With the S&P 500 now down by low double digits so far this year and with bond returns not far behind, it is natural to ask how this could happen and why. For perspective, even though the first few months of the year have been volatile, the total return for the S&P 500 over the last 12 months has been a much more muted -3%, meaning that some of the recent weakness simply represents a return to a more normal environment than we witnessed as stocks increased at an unusually strong pace. Higher prices are pressuring margins and causing the Federal Reserve to increase overnight interest rates in order to slow the pace of inflation.
Technology represents some 27% of the S&P 500. The tech-heavy NASDAQ index is down about 30% on a year-to-date basis with the average stock in this index down over 40% from recent highs and some names such as Netflix and Peloton down by over 60% during 2022. Technology stocks are missing earnings estimates at a pace not seen over the last decade which has accounted for much of the softness in prices. The silver lining, however, is that much of the damage to stock prices may have already happened in this area of the market as evidenced by price/earnings multiples that are returning to more typical levels.
This comes as little consolation for balanced investors who hold a portion of their portfolios in both stocks and bonds given that bonds are experiencing their worst year in over four decades. The Bloomberg US Aggregate Bond Index has only registered negative returns during three calendar years since 1980, the worst of which was -2.9%. This shows how the roughly 10% drop in bond prices this year is extreme in comparison.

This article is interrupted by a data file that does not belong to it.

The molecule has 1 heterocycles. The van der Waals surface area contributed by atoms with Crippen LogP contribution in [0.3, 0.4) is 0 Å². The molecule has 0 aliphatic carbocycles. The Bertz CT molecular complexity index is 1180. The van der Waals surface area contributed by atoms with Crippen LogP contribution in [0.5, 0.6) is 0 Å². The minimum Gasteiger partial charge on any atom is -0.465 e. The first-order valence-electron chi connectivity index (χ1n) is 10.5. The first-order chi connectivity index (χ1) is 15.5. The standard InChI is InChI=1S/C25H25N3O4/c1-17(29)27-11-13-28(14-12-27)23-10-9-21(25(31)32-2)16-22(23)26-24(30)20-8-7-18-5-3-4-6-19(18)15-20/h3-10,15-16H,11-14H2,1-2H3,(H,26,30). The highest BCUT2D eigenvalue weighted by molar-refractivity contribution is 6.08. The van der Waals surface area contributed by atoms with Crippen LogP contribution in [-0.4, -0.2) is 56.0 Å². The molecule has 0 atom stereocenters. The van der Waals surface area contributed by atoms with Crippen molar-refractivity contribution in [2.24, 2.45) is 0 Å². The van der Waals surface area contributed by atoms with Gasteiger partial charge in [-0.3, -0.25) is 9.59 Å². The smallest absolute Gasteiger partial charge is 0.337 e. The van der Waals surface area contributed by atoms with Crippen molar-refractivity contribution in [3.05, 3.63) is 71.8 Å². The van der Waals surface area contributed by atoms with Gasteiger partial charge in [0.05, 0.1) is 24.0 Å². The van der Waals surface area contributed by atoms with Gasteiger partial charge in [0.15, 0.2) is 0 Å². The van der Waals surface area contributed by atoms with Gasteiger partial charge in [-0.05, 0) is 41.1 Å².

Numerous issues are causing the simultaneous weakness in both bonds and stocks, most of which stem from inflation. The war in Ukraine, shutdowns in China, continued supply chain issues due to the pandemic, and unemployment near record lows are all leading to higher prices. Headline inflation as measured by the Consumer Price Index registered 8.3% in April while core inflation, which excludes the more volatile components of food and energy, was 6.2%, which is several times higher than the Fed’s 2% target. On a positive note, there is evidence that inflation may have peaked. In order to mute demand and lower inflation, the Fed is engaging in what is expected to be one of the most aggressive interest rate hiking cycles in recent history. However, during the past 13 rate hike cycles, 10 have ended in recession. Although recessions are a normal part of the economic cycle, typically occurring every five years or so and lasting roughly 10 months, the U.S. economy has experienced only one non-pandemic related recession since 2008 making recessions seem less common due to their relative infrequency of late.
Despite its recent weakness, we remain confident about the longer-term outlook for the stock market. Betting the market will stay down goes against the odds. Moreover, even a soft market offers attractive opportunities. To that point, we are seeking out attractively priced opportunities to purchase high quality stocks and bonds of companies with strong balance sheets, ample cash flow, and the wherewithal to outperform under the current conditions.
It pays to be patient. As uncomfortable as the last few months have been, it is helpful to keep in mind that half of the 50 best days for stocks over the last 20 years have occurred during market downturns like we are witnessing now. Missing just the 10 best days over that time would have reduced equity returns by almost three quarters. Those investors who fare best in the long run are those who account for the inevitability of recessions and bear markets in their planning and maintain a disciplined approach. As always, feel free to contact your portfolio manager with any questions or concerns.
This market update was written by Broadway Bank’s Portfolio Managers.
Sources: Bespoke, Bloomberg, Broadridge, Factset, and Rosenberg Research
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